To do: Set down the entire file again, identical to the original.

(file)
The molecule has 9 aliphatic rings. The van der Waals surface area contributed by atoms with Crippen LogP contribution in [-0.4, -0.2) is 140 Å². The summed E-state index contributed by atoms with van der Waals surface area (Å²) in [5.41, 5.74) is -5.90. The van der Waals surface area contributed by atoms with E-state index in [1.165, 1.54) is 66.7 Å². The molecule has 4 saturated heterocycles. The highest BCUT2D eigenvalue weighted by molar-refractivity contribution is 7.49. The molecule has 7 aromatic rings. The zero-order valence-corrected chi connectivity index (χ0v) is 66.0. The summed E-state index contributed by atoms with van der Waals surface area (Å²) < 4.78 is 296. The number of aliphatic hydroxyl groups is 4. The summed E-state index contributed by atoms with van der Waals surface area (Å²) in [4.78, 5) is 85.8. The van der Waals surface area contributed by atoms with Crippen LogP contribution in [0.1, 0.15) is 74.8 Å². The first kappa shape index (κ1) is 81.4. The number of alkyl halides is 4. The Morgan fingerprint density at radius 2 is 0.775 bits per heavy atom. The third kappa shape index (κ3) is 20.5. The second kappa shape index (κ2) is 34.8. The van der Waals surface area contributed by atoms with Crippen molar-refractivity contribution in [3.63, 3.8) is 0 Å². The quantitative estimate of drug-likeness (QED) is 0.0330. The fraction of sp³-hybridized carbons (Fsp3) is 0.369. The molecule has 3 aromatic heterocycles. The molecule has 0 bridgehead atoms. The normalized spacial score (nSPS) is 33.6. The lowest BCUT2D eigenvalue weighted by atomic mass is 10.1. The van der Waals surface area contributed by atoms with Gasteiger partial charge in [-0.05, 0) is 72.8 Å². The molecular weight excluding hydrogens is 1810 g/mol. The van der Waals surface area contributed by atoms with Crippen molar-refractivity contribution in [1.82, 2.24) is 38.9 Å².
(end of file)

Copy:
The molecule has 9 aliphatic rings. The van der Waals surface area contributed by atoms with Crippen LogP contribution in [-0.4, -0.2) is 140 Å². The summed E-state index contributed by atoms with van der Waals surface area (Å²) in [5.41, 5.74) is -5.90. The van der Waals surface area contributed by atoms with E-state index in [1.165, 1.54) is 66.7 Å². The molecule has 4 saturated heterocycles. The highest BCUT2D eigenvalue weighted by molar-refractivity contribution is 7.49. The molecule has 7 aromatic rings. The zero-order valence-corrected chi connectivity index (χ0v) is 66.0. The summed E-state index contributed by atoms with van der Waals surface area (Å²) < 4.78 is 296. The number of aliphatic hydroxyl groups is 4. The summed E-state index contributed by atoms with van der Waals surface area (Å²) in [4.78, 5) is 85.8. The van der Waals surface area contributed by atoms with Crippen LogP contribution in [0.1, 0.15) is 74.8 Å². The first kappa shape index (κ1) is 81.4. The number of alkyl halides is 4. The Morgan fingerprint density at radius 2 is 0.775 bits per heavy atom. The third kappa shape index (κ3) is 20.5. The second kappa shape index (κ2) is 34.8. The van der Waals surface area contributed by atoms with Crippen molar-refractivity contribution in [3.63, 3.8) is 0 Å². The quantitative estimate of drug-likeness (QED) is 0.0330. The fraction of sp³-hybridized carbons (Fsp3) is 0.369. The molecule has 3 aromatic heterocycles. The molecule has 0 bridgehead atoms. The normalized spacial score (nSPS) is 33.6. The lowest BCUT2D eigenvalue weighted by atomic mass is 10.1. The van der Waals surface area contributed by atoms with Gasteiger partial charge in [-0.05, 0) is 72.8 Å². The molecular weight excluding hydrogens is 1810 g/mol. The van der Waals surface area contributed by atoms with Crippen molar-refractivity contribution in [1.82, 2.24) is 38.9 Å².